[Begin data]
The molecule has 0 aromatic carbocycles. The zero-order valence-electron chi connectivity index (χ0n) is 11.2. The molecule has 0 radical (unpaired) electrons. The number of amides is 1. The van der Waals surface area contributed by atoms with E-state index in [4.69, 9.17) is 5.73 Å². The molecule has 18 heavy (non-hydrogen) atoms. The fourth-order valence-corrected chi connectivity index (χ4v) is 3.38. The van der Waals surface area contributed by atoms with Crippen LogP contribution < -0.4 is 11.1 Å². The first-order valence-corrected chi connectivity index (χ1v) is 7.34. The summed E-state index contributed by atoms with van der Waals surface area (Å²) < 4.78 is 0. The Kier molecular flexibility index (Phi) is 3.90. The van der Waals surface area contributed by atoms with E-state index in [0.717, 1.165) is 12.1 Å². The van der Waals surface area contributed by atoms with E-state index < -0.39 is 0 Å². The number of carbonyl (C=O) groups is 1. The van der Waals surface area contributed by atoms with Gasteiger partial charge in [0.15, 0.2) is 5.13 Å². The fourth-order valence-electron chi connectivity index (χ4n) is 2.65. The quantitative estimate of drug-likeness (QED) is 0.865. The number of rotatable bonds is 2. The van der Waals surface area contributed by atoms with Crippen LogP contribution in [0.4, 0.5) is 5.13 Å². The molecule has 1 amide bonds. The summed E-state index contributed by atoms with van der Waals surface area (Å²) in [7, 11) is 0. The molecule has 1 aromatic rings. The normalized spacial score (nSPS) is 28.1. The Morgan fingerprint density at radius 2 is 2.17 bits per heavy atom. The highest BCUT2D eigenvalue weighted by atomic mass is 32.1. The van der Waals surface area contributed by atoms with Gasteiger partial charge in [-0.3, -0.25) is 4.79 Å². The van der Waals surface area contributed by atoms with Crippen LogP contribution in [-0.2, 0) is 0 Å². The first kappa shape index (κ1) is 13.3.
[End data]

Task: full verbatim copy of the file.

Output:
The molecule has 0 aromatic carbocycles. The zero-order valence-electron chi connectivity index (χ0n) is 11.2. The molecule has 0 radical (unpaired) electrons. The number of amides is 1. The van der Waals surface area contributed by atoms with E-state index in [4.69, 9.17) is 5.73 Å². The molecule has 18 heavy (non-hydrogen) atoms. The fourth-order valence-corrected chi connectivity index (χ4v) is 3.38. The van der Waals surface area contributed by atoms with Crippen LogP contribution < -0.4 is 11.1 Å². The first-order valence-corrected chi connectivity index (χ1v) is 7.34. The summed E-state index contributed by atoms with van der Waals surface area (Å²) < 4.78 is 0. The Kier molecular flexibility index (Phi) is 3.90. The van der Waals surface area contributed by atoms with E-state index in [0.717, 1.165) is 12.1 Å². The van der Waals surface area contributed by atoms with E-state index < -0.39 is 0 Å². The number of carbonyl (C=O) groups is 1. The van der Waals surface area contributed by atoms with Gasteiger partial charge in [0.15, 0.2) is 5.13 Å². The fourth-order valence-electron chi connectivity index (χ4n) is 2.65. The quantitative estimate of drug-likeness (QED) is 0.865. The number of rotatable bonds is 2. The van der Waals surface area contributed by atoms with Crippen LogP contribution in [0.4, 0.5) is 5.13 Å². The molecule has 1 amide bonds. The summed E-state index contributed by atoms with van der Waals surface area (Å²) in [7, 11) is 0. The molecule has 1 aromatic rings. The normalized spacial score (nSPS) is 28.1. The Morgan fingerprint density at radius 2 is 2.17 bits per heavy atom. The highest BCUT2D eigenvalue weighted by atomic mass is 32.1. The van der Waals surface area contributed by atoms with Gasteiger partial charge in [-0.3, -0.25) is 4.79 Å². The van der Waals surface area contributed by atoms with Crippen LogP contribution in [-0.2, 0) is 0 Å². The first kappa shape index (κ1) is 13.3.